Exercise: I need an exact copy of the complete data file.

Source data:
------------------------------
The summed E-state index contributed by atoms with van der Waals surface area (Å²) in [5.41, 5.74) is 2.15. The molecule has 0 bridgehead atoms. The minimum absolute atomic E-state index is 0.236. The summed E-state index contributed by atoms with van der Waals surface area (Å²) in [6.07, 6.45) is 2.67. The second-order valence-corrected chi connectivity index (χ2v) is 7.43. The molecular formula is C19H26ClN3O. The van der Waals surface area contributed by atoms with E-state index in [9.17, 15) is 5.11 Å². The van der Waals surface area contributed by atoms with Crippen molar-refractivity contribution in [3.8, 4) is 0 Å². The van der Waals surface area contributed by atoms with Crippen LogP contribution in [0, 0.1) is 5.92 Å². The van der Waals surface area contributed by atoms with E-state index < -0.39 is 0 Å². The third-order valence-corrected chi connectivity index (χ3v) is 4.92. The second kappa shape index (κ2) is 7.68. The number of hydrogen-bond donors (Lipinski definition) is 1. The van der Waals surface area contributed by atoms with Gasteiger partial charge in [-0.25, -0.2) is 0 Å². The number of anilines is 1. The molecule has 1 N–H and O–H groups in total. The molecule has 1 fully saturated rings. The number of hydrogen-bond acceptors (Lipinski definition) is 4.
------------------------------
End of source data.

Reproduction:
The summed E-state index contributed by atoms with van der Waals surface area (Å²) in [5.41, 5.74) is 2.15. The molecule has 0 bridgehead atoms. The minimum absolute atomic E-state index is 0.236. The summed E-state index contributed by atoms with van der Waals surface area (Å²) in [6.07, 6.45) is 2.67. The second-order valence-corrected chi connectivity index (χ2v) is 7.43. The molecular formula is C19H26ClN3O. The van der Waals surface area contributed by atoms with E-state index in [9.17, 15) is 5.11 Å². The van der Waals surface area contributed by atoms with Crippen molar-refractivity contribution in [3.8, 4) is 0 Å². The van der Waals surface area contributed by atoms with Crippen LogP contribution in [0, 0.1) is 5.92 Å². The van der Waals surface area contributed by atoms with E-state index < -0.39 is 0 Å². The third-order valence-corrected chi connectivity index (χ3v) is 4.92. The second kappa shape index (κ2) is 7.68. The number of hydrogen-bond donors (Lipinski definition) is 1. The van der Waals surface area contributed by atoms with Gasteiger partial charge in [-0.25, -0.2) is 0 Å². The number of anilines is 1. The molecule has 1 N–H and O–H groups in total. The molecule has 1 fully saturated rings. The number of hydrogen-bond acceptors (Lipinski definition) is 4.